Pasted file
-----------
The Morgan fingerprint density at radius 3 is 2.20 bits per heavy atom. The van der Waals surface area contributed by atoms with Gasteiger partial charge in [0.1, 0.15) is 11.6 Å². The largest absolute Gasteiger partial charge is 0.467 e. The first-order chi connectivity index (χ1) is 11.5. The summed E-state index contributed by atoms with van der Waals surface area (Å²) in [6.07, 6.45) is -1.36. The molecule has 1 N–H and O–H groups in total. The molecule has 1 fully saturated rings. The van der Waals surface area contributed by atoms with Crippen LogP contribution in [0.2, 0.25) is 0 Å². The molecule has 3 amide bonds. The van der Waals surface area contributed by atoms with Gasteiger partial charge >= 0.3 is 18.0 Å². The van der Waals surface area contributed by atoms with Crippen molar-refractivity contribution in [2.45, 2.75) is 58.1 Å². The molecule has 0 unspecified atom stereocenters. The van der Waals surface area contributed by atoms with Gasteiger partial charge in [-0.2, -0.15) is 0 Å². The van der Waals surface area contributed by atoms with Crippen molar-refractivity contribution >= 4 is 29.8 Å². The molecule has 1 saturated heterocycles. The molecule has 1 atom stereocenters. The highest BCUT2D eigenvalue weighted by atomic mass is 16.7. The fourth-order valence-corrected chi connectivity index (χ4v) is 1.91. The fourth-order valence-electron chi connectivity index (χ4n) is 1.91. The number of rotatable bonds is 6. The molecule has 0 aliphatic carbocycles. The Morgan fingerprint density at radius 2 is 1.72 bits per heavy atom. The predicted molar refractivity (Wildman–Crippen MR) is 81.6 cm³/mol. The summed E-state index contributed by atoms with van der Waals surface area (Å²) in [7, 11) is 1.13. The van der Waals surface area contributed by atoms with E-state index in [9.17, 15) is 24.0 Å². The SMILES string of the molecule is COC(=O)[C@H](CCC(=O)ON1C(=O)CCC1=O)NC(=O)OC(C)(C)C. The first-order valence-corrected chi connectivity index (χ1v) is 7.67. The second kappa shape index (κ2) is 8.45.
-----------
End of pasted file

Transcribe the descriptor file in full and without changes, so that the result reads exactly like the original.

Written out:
The Morgan fingerprint density at radius 3 is 2.20 bits per heavy atom. The van der Waals surface area contributed by atoms with Gasteiger partial charge in [0.1, 0.15) is 11.6 Å². The largest absolute Gasteiger partial charge is 0.467 e. The first-order chi connectivity index (χ1) is 11.5. The summed E-state index contributed by atoms with van der Waals surface area (Å²) in [6.07, 6.45) is -1.36. The molecule has 1 N–H and O–H groups in total. The molecule has 1 fully saturated rings. The van der Waals surface area contributed by atoms with Crippen LogP contribution in [0.2, 0.25) is 0 Å². The molecule has 3 amide bonds. The van der Waals surface area contributed by atoms with Gasteiger partial charge >= 0.3 is 18.0 Å². The van der Waals surface area contributed by atoms with Crippen molar-refractivity contribution in [2.45, 2.75) is 58.1 Å². The molecule has 0 unspecified atom stereocenters. The van der Waals surface area contributed by atoms with Gasteiger partial charge in [-0.2, -0.15) is 0 Å². The van der Waals surface area contributed by atoms with Crippen molar-refractivity contribution >= 4 is 29.8 Å². The molecule has 1 saturated heterocycles. The molecule has 1 atom stereocenters. The highest BCUT2D eigenvalue weighted by atomic mass is 16.7. The fourth-order valence-corrected chi connectivity index (χ4v) is 1.91. The fourth-order valence-electron chi connectivity index (χ4n) is 1.91. The number of rotatable bonds is 6. The molecule has 0 aliphatic carbocycles. The Morgan fingerprint density at radius 2 is 1.72 bits per heavy atom. The predicted molar refractivity (Wildman–Crippen MR) is 81.6 cm³/mol. The summed E-state index contributed by atoms with van der Waals surface area (Å²) in [7, 11) is 1.13. The van der Waals surface area contributed by atoms with E-state index in [9.17, 15) is 24.0 Å². The SMILES string of the molecule is COC(=O)[C@H](CCC(=O)ON1C(=O)CCC1=O)NC(=O)OC(C)(C)C. The first-order valence-corrected chi connectivity index (χ1v) is 7.67. The second kappa shape index (κ2) is 8.45.